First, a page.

Academic Probation

A student is placed on “academic probation” when the student’s Quarter Report Card overall core academic average falls below 60% or if a student has two or more failing marks.
Once placed on “academic probation”, the student may not participate in school extra-curricular activities (including parties, clubs and athletics).
A student on “academic probation” may NOT represent the school in any activity as a member of a team, a performance group, or in a leadership position within the school.
A student who remains on “academic probation” at the end of a school year (an overall average of less than 60%) will be required to take make-up exams that will determine promotion to the next grade level.
A student with less than a 55% overall average will be retained in grade level without benefit of makeup exams and will not be eligible for reenrollment at UCA for the next school year. This guideline is established in the interest of the student who may benefit from being in another academic setting.

Academic Assistance

  • Do not stop monitoring your child’s work because they become teenagers. Frankly, this is when they need you the most. They will try to convince you that they can manage without your assistance, but do not buy this idea.  Stay on top of what they are doing.
  • Establish a home-culture of learning as fun and meaningful.
  • Set high standards and expectations for your child.
  • Show a genuine interest in the student’s school and home practice activities throughout your child’s education.
  • Provide suitable study conditions for home practice.
  • Make a STUDY SCHEDULE and stick to it daily.
  • The time allocated for study should be the same each day, regardless of the “home practice” that is assigned.
  • When “home practice tasks” are completed, students should use the remaining time in their study schedule to review previously completed material and practice skill based tasks, such as handwriting, extra math problems, etc.
  • Emphasis should be placed upon “study for learning” rather than “study for finishing”.
  • Long-term memory is only established through repetition and daily practice.
  • Stay involved! Talk things over with the student and help the student be an independent and confident learner, rather than the parent or tutor doing the work.
  • Stay in touch with your child’s teachers through periodic conferences, whether you think they are needed or not. In specific instances, when it seems necessary for a parent to provide direct help with home practice in skill subjects, the parents should know the method used in the classroom and the extent that help is to be provided.
  • Encourage the student to work hard and complete each home practice assignment.
  • Attend parent/teacher conferences.
  • Attend school meetings and teacher conferences.

Tutoring Policy

A teacher may not tutor a student who is currently enrolled in his or her classThe classroom teacher should notify the parent when a student falls behind the expected standard. It will be the responsibility of parents to provide assistance at home if it is needed.

The tutor must be in contact with the student’s classroom teacher to gather needed information to help the student.

The fee agreement is between the tutor and the parents. UCA will not be involved in financial negotiations or agreements in any way.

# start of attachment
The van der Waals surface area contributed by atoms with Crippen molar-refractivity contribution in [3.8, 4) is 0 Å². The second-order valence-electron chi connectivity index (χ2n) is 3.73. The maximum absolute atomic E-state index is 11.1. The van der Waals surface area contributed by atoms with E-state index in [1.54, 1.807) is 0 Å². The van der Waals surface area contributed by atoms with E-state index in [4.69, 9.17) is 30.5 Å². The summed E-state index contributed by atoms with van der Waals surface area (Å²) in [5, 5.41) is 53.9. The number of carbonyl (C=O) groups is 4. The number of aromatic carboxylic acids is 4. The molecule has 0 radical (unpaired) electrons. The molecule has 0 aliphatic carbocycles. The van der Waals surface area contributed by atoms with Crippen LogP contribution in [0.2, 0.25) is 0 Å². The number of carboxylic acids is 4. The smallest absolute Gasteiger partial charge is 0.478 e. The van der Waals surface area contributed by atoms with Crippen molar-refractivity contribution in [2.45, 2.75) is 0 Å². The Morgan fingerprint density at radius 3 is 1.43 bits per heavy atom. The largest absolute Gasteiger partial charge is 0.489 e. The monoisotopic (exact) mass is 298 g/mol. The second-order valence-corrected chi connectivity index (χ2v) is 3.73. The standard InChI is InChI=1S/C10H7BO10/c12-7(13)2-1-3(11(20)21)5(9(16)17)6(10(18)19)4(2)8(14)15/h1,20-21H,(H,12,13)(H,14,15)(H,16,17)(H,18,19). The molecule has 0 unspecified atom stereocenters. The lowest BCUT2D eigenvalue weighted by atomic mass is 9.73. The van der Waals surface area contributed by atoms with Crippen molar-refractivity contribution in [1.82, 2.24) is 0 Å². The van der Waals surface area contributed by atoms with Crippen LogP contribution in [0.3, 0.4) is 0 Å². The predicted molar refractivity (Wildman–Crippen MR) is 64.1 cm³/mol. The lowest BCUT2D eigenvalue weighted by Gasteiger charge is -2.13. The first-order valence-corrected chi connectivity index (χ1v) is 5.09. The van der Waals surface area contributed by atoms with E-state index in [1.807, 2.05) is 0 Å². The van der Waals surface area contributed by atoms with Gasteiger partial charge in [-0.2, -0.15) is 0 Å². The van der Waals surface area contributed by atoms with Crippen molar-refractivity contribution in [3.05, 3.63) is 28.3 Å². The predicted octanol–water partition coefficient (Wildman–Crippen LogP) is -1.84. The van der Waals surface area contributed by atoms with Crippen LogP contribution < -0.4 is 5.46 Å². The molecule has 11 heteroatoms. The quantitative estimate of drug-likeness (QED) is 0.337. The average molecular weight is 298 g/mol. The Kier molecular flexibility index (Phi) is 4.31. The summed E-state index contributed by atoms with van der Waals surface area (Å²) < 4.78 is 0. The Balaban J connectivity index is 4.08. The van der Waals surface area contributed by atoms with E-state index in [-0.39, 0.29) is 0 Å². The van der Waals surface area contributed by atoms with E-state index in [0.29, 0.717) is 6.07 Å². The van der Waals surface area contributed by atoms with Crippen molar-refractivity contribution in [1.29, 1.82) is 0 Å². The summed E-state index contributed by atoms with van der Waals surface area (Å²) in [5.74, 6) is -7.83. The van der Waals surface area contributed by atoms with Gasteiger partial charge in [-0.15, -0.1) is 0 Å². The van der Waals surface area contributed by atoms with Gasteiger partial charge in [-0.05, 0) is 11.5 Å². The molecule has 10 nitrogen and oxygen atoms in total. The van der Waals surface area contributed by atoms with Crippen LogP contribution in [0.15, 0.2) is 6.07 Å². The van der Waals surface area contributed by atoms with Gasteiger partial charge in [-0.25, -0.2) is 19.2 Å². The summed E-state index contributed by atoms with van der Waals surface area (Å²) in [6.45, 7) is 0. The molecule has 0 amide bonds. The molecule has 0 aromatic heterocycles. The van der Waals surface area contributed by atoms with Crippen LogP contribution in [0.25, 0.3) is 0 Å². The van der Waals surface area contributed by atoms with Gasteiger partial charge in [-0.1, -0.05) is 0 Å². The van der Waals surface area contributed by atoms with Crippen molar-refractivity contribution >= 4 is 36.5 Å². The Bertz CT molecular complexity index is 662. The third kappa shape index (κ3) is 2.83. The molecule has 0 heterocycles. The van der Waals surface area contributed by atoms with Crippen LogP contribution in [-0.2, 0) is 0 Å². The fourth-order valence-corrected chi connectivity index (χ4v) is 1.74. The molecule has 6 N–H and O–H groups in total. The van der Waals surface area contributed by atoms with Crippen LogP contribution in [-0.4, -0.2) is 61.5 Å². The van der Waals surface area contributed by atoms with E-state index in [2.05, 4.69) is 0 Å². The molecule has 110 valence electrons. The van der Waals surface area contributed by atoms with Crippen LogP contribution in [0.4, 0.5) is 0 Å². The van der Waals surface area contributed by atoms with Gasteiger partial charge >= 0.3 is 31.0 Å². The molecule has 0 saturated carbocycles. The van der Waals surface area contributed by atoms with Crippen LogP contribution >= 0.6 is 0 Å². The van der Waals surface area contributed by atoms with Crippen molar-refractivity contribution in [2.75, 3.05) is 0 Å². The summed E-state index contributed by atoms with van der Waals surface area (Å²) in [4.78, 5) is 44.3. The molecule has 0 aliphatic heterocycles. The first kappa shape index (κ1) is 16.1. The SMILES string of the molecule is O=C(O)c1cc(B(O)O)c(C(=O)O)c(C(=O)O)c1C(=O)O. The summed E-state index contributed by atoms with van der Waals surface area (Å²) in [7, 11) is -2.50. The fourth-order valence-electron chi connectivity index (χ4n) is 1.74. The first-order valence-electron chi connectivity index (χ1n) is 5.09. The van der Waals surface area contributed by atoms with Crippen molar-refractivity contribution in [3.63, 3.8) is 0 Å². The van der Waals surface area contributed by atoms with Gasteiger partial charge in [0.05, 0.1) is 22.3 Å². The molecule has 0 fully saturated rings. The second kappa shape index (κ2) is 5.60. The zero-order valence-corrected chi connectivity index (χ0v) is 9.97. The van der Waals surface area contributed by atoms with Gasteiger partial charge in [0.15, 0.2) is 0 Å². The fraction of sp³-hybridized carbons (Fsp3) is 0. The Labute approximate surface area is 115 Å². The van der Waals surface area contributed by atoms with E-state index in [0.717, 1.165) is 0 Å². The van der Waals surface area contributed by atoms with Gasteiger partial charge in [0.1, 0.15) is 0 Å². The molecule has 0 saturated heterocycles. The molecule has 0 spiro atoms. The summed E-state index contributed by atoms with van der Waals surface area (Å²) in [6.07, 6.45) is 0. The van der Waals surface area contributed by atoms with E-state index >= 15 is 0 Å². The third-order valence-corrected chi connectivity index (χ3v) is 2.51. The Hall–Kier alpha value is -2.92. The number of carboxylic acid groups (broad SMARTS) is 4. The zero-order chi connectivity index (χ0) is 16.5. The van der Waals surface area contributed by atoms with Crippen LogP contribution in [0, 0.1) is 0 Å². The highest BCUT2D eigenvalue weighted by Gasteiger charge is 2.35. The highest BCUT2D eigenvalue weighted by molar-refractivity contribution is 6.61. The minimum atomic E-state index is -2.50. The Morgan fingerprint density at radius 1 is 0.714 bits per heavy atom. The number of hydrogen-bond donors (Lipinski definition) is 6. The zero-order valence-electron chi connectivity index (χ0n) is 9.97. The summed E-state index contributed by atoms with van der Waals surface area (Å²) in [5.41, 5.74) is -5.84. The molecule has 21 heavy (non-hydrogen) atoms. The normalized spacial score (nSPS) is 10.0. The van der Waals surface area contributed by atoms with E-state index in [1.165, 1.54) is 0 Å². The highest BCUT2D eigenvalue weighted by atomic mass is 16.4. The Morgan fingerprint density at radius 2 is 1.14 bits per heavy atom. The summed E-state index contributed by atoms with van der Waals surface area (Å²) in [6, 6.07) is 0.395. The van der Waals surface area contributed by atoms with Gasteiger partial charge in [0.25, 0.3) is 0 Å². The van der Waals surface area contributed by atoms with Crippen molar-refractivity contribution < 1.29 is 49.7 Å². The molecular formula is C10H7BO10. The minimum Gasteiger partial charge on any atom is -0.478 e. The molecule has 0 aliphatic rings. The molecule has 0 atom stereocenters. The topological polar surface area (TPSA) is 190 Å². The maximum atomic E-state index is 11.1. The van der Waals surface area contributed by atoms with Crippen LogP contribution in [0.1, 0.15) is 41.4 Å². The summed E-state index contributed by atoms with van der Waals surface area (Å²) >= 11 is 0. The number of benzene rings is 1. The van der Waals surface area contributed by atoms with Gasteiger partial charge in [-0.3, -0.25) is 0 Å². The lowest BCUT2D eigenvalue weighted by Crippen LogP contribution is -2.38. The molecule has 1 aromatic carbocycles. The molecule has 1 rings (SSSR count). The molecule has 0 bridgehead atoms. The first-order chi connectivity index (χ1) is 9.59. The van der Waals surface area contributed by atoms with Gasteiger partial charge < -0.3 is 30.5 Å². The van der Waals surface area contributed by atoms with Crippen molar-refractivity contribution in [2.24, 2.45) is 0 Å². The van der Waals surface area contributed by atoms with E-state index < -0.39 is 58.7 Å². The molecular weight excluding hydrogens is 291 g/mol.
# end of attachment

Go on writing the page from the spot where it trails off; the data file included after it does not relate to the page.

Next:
Tutors can be recommended by the school, who will keep the names of qualified individuals for reference. The school assumes no liability for any payments, arrangements, or difficulties.

As a general rule, you get what you pay for, so take care not to waste resources where your child will not benefit from a “qualified tutor”.

Home Practice

Home practice assignments are some of the activities designed to meet long and short-term course objectives and individual student needs.  The amount of time spent on home practice is directly related to academic success. The time needed by each student will be different. The following times are general guidelines.

Early grades (KG-GR1-GR2) will have small amounts of assigned practice in the form of practice sheets and an occasional project.

In Grades 3-6, students should be working from one to two hours each night in the completion of assignments and review of the material.

Grades 7-12 should be engaged in study and review from two to three hours each night depending on the difficulty of the assignment, the student’s “time to learn” factor, and the needed preparation.


  • Practice and drill to reinforce course-related skills;
  • Review and preparation for daily class, quizzes, and tests;
  • Background reading and re-reading;
  • Research utilizing related resources;
  • Laboratory, art, and other project preparation;
  • Writing of assigned papers, journals, and laboratory and technology reports;
  • Individual enrichment;
  • Media-related viewing and listening.

REVIEW & PRACTICE are critical to the development of long-term memory and retention of information and processes!

Students should include significant nightly review of past assignments, notes and tests so that information will be brought forward. This is critical for success on end of year exams including the BREVET and Lebanese Baccalaureate.

Students who study nightly have a better chance of success than students who wait until the last minute to prepare. Home assignments are an essential ingredient of success. Attempting to “cram” information into the memory at the last minute will never produce the desired results. This kind of study results in information being placed in “short-term” memory where it is lost almost immediately after study. Thus, the importance of “distributed practice” daily and significant review over a long period of time can’t be overstated.